Querciabella Chianti Classico 2007
Sangiovese from Tuscany, Italy
A blend of Sangiovese and Cabernet Sauvignon.
The Wine Advocate - "The 2007 Chianti Classico Querciabella is a fragrant, perfumed red. Silky tannins frame a core of cherries, sweet spices and tobacco as this elegant wine opens up in the glass and puts on weight with air. In recent years the Querciabella has established itself as one of Tuscany's top Chianti Classicos, as it is again in 2007. The Querciabella is 95% Sangiovese and 5% Cabernet Sauvignon. Anticipated maturity: 2010-2017. "
Querciabella was founded in 1974 by Giuseppe Castiglioni, an avid collector of French wines and the owner of the largest collection of Louis Roederer Cristal throughout Italy. The property is now managed and owned by Sebastiano Cossia Castiglioni who carries with him the fundamental philosophy of Querciabella. Cossia Castiglioni remarks “Querciabella is dedicated to producing among the finest Italian wines - as a winemaker and an avid collector, I believe that quality begins in the vineyard and with minimal intervention one can produce a wine that is truly a reflection of its terroir”. Querciabella wines are all estate bottled and made from selected grapes from the Southeast and Southwest facing vineyards located high on the hilltop of Ruffoli in Greve in Chianti. View all Querciabella Wines
About TuscanyView a map of Tuscany wineries (TUSS-can-ee) Sangiovese. Most of the wine coming from Tuscany is made from some clone of this varietal, but a growing trend, started by the renegade winemakers of those Super Tuscans, is to incorporate more international varietals.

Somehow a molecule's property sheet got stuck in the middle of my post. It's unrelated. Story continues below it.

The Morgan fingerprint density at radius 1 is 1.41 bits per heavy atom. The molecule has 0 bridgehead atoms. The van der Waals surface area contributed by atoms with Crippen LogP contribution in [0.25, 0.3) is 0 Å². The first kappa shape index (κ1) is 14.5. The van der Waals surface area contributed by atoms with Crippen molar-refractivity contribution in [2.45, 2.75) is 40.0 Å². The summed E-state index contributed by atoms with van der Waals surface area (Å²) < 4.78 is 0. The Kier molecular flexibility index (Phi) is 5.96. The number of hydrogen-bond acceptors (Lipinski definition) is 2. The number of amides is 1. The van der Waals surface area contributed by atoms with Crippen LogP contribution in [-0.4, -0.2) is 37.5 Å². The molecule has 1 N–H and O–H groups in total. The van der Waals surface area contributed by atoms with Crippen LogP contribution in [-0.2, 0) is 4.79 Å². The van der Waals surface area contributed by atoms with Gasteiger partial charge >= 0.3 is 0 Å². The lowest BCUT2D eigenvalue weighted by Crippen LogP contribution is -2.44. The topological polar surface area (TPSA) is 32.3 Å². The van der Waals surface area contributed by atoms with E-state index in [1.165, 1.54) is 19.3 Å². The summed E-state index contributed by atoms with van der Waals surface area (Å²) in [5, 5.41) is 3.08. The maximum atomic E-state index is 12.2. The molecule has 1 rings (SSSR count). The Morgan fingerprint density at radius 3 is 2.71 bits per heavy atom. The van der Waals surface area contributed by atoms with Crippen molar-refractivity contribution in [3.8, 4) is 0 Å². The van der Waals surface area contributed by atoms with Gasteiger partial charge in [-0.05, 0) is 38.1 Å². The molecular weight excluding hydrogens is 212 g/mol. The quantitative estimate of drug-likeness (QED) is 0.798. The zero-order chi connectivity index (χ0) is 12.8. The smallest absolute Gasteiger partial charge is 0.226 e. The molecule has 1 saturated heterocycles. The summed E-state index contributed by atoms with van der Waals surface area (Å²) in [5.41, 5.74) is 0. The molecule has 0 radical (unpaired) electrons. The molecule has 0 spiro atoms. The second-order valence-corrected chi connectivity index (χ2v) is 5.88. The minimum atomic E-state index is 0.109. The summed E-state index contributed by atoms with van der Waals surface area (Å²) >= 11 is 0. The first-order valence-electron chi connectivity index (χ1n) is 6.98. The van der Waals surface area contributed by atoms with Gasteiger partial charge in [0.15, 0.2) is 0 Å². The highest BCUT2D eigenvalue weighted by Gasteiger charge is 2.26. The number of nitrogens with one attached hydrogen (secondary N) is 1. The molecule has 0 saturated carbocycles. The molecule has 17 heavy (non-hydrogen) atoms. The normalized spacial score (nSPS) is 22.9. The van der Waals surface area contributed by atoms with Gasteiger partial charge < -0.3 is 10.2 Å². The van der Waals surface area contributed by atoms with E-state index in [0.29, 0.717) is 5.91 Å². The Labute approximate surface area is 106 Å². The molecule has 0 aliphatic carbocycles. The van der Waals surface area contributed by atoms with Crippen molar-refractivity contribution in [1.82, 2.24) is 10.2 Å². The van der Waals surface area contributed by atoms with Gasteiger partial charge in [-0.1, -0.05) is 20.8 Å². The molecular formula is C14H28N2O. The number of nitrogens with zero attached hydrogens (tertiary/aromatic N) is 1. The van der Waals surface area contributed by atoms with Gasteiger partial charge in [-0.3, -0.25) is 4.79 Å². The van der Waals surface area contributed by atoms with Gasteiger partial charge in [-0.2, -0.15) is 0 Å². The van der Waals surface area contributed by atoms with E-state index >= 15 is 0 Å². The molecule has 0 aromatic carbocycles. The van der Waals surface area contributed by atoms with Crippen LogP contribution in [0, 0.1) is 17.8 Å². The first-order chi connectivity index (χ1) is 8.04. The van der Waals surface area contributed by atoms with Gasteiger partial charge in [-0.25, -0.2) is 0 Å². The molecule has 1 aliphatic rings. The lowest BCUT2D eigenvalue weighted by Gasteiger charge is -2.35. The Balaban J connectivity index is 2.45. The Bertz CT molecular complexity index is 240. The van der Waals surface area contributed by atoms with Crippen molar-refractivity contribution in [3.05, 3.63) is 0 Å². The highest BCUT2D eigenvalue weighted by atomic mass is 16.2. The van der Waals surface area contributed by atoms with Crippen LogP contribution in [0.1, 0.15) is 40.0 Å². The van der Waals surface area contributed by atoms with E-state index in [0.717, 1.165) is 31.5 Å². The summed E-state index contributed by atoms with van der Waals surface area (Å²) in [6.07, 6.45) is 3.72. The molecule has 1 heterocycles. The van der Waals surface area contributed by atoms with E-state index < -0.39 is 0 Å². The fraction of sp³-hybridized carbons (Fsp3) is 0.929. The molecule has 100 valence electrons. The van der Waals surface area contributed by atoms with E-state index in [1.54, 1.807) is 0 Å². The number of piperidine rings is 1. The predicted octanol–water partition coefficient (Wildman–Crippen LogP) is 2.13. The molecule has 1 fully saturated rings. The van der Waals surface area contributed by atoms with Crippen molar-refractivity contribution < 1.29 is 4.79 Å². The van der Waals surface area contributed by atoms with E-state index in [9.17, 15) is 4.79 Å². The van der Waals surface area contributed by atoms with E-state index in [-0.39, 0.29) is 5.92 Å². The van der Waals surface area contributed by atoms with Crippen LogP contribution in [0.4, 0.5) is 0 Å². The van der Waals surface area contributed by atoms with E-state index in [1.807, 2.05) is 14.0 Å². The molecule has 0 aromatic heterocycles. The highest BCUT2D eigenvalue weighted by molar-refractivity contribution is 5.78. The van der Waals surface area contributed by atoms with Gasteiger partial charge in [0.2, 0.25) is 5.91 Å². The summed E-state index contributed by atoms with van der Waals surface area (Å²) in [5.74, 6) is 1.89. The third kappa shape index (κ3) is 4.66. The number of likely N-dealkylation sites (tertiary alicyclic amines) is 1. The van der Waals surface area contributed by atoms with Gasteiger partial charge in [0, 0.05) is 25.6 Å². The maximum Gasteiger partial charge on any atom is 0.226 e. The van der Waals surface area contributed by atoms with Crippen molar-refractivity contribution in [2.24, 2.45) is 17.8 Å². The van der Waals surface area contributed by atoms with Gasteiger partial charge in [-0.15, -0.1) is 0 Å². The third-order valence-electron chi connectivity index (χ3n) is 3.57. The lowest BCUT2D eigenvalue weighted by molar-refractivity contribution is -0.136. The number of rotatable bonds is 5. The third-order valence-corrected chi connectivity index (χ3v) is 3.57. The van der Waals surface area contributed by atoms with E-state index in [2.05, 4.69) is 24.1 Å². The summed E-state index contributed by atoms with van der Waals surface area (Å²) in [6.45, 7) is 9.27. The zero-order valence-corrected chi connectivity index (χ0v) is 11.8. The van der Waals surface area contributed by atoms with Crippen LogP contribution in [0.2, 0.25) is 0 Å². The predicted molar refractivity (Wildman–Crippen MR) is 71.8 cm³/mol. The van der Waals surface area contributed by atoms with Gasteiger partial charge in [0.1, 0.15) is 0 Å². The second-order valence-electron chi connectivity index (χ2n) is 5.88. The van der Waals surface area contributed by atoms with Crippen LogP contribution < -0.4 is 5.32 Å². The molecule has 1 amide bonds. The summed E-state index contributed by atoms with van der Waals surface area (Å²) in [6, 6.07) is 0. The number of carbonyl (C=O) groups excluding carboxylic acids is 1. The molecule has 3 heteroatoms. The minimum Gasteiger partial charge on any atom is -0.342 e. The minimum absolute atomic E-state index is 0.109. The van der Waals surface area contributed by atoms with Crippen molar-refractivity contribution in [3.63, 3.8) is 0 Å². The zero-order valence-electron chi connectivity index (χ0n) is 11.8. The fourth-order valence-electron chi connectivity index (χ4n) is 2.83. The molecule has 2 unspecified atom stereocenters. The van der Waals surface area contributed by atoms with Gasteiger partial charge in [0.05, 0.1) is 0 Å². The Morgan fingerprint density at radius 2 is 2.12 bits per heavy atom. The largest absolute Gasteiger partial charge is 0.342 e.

Notable FactsThe most well known sub-districts of Tuscany are Chianti, Brunello di Montalcino and Vino Nobile di Montepulciano (note that Montepulciano here refers to the local village, not the grape variety found in the Italian region of Abruzzi). Wine labeled from these regions is DOC-regulated and Sangiovese-based blends. Quality wine from these DOC areas has been on the rise for decades, with top-notch winemakers and wineries shedding the low-quality image once held for Tuscan wine by producing consistently outstanding bottlings that range from deliciously drinkable to highly ageable. Newer to the scene are regions like Bohlgeri and the Maremma, home to of what are now termed "Super-Tuscans," named for the wine coming from the Tuscany area, but not following all of the DOC or DOCG laws required in Italy. In the 1970's, some pioneer winemakers began buying land outside of Chianti and Montalcino, and planting not only Sangiovese, but also international varieties like Cabernet Sauvignon and Merlot. The wine they produced only fit into the lowest Italian category of "vina da tavola," but the winemakers sold the wine for high prices, creating an almost cult following, and spurning a new wine category called IGT.
A little ditty about Italy...This country has about as many wines as its had governments. With 20 different regions, hundreds of DOCs and even more indigenous varieties, the amount of wine made in Italy is mind-boggling. Most of the juice, however, remains in the country for thirsty Italians. Wine is food in Italy and its rare that a meal is consumed without a glass of vino. That said, it's not common to find many folks drinking wine without food either. In turn, it's a match, and a mighty good one at that. In fact, it's safe to say that Italian wine is a foodie wine – one that goes on the table for a myraid of meals.
For regions, the most popular are Tuscany (home of Chianti), Piedmont and the Tre-Venezie, which includes Veneto, Trentino Alto-Adige and Friuli. Other communes of note are in Southern Italy, and a few good wines are made elsewhere in the country. The islands of Sardinia and Sicily are members of the Italian winemaking community as well.
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